Supplier News


Retailers helped boost Citizen to its best year ever in 1994. Citizen thanked 500 of them in the sea breezes off San Diego

More than 500 retailers got as close to an America’s Cup yacht race as possible without getting wet in March. Aboard the cruising yacht S.S. Hornblower just off San Diego, Cal., the retailers closely followed two of the three U.S. yachts battling for the Citizen Cup to represent the U.S. in the America’s Cup finals in May.

The retailers were winners in Citizen’s incentive program, in which every Citizen or Noblia watch sold between Sept. 1 and Dec. 31 was an invitation to enter an additional ticket in the grand prize drawing. The more watches sold, the greater the number of possible entries.

Citizen, the official timer for the America’s Cup and one of the leading sponsors, treated the retailers to four days in San Diego, covering their air fare, meals and lodging at Loews Coronado Bay Resort. The jewelers, their spouses and several children also were treated to bus tours of San Diego and visits to several compounds where the racing teams dock and repair their yachts and prepare for races. The retailers and their guests had lunch at Team Dennis Conner’s compound.

The contest was designed in part to boost Citizen and Noblia sales in the final quarter of 1994. It appears to have succeeded. Double-digit sales increases made last year the best in Citizen’s history, says Peter Nicholson, vice president of marketing and advertising services. Actual figures are unavailable.

In addition to enhancing sales, say Citizen officials, the event helps generate retailer enthusiasm toward the company and its watches. “It was nice to meet some of the executive staff,” says Debbie Anderson, co-owner of Anderson Jewelry & Design, Blaine, Wash. “I learned a lot about sailing, too.”

Laurence Grunstein, president of Citizen Watch Co. of America, greeted and chatted with a number of the retailers during the events. And Stuart Zuckerman, vice president of merchandising and special events, joined retailers during most of the Hornblower’s trips. He oversaw much of the logistics involved in escorting the retailers to and from the airport, to the boats and during the tours. The race sponsorship, timing technology, advertising and incentive program cost Citizen about $10 million.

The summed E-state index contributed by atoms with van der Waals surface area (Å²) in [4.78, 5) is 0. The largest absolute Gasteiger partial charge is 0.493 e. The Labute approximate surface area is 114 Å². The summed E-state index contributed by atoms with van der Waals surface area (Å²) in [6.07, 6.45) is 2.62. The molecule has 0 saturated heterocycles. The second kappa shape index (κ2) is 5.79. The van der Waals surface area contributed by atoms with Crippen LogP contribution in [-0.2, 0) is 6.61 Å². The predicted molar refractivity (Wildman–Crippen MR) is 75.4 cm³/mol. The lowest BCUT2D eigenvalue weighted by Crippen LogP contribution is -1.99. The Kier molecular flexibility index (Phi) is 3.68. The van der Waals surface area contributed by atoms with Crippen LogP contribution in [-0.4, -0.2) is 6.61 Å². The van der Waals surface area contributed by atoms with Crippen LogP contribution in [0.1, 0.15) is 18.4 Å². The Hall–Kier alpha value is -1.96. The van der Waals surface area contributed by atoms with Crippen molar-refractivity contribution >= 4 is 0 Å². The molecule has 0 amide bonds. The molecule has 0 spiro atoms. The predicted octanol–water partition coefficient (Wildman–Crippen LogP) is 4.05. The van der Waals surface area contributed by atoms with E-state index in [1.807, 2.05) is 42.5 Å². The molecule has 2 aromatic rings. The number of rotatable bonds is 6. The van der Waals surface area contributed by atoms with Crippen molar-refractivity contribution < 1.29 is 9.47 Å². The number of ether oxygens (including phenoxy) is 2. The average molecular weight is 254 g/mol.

“The race offers incredible exposure to consumers,” says Zuckerman. The Citizen logo welcomes visitors at the airport and reminds them of the race on pennants along the roads from the airport. A huge advertising campaign accompanies the races, and sports television coverage reaches millions of viewers worldwide.

Retailers also have generated interest by spotlighting one of the limited-edition watches Citizen created as race sponsor. Anderson notes that after customers see the America’s Cup posters and display she created at her store, they come in and ask questions about the race. Her experience attending the event in San Diego makes her the local “expert” and adds to the excitement at the watch counter.

Citizen’s expenses for the America’s Cup are part of its overall global marketing campaign. Last year, U.S. advertising totaled $9.3 million, making Citizen the largest spender in the $50-plus retail category for midpriced and better watches, according the Leading National Advertisers annual compilation.


Swiss watchmaker Audemars Piguet and New York City watch retailer Tourneau will sponsor the New York Botanical Garden’s 1995 Spring Party fund-raiser June 8.

The sponsorship marks a continuing effort by Audemars Piguet to help protect the world’s forests. In May 1992, the company established the Fondation Audemars Piguet, which receives a percentage from each sale of the company’s Royal Oak watches. The organization recently provided a grant to the Botanical Garden to fund research on a 40-acre untouched forest in the middle of the Bronx in New York City. Scientists have come from all over the world to study the forest, which is identified as one of only a few to withstand the effects of air pollution.